The two steps would iterate until convergence, and like value iteration, policy iteration is optimal. Also, these equations are really policy extraction, in the sense that given values, we know how to get a policy.
In general, policy iteration seems to be a slightly better bet than value iteration, though I guess the latter could be simpler to implement in some cases since it only involves the value updating part?
If we do not know exactly what state we are in, we do not have a notion of here, so we need to change our representation of the problem. This is the Partially Observable Markov Decision Process (POMDP) case. We augment the MDP with a sensor model and treat states as belief states. In a discrete MDP with states, the belief state vector would be an -dimensional vector with components representing the probabilities of being in a particular state. The belief state update for a particular component (state) looks a lot like an HMM update:
The cycle is: we compute an action from , see evidence , compute a new belief state (using the above formula), then repeat. Fortunately, the optimal action for a POMDP only depends on the current belief state, allowing us to have our policy be a mapping from a belief state to an action.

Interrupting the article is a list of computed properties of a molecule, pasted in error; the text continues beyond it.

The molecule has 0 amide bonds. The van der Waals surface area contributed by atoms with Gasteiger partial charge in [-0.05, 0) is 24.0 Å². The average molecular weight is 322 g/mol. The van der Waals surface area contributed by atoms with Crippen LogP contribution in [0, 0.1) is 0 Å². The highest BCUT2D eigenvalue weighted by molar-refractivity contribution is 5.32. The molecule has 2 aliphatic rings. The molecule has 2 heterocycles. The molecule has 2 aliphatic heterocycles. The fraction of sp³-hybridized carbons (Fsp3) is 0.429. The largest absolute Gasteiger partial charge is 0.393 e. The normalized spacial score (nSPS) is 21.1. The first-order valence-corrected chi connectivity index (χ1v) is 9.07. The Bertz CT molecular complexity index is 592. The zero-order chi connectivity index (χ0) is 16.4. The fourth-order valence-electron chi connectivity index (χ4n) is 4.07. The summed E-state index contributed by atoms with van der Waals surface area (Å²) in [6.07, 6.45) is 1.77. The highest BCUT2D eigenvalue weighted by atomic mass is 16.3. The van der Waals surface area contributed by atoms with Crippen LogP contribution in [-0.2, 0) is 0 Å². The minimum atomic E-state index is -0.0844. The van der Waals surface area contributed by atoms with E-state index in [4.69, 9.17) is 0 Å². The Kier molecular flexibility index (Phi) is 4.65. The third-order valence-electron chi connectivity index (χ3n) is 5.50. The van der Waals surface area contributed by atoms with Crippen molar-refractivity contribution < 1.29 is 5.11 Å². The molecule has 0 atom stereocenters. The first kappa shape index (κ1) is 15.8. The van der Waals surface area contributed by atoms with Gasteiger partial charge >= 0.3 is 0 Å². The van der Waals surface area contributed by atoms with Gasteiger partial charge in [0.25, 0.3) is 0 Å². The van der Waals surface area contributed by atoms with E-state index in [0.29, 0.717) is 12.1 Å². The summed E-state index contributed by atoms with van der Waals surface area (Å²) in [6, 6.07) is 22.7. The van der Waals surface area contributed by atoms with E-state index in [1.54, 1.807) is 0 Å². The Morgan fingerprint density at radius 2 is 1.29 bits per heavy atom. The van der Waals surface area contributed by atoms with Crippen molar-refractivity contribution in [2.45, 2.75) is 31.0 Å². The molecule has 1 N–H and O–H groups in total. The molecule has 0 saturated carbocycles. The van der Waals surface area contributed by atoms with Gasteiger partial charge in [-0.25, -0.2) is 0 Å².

We can also map POMDPs to an observable MDP formula, by appropriately defining transition and reward functions. For instance, . The optimal policy for this new MDP over the belief states is the same optimal policy over the original POMDP. This is good, since we’ve reduced this problem to an MDP, but we have to modify our earlier algorithms to handle continuous-valued state spaces. A key observation that will help: the value function over belief states is piecewise linear and convex, because it is the maximum of a collection of hyperplanes. What a modified value iteration algorithm needs to do is to accumulate a set of possible plans, and for a given belief state, compute which of those has the optimal hyperplane. But this is too slow so in practice, people use online algorithms based on one-step lookahead, inspired by Dynamic Bayesian Networks.
To understand POMDPs well, consider simple MDPs with two states, so we can represent as a scalar.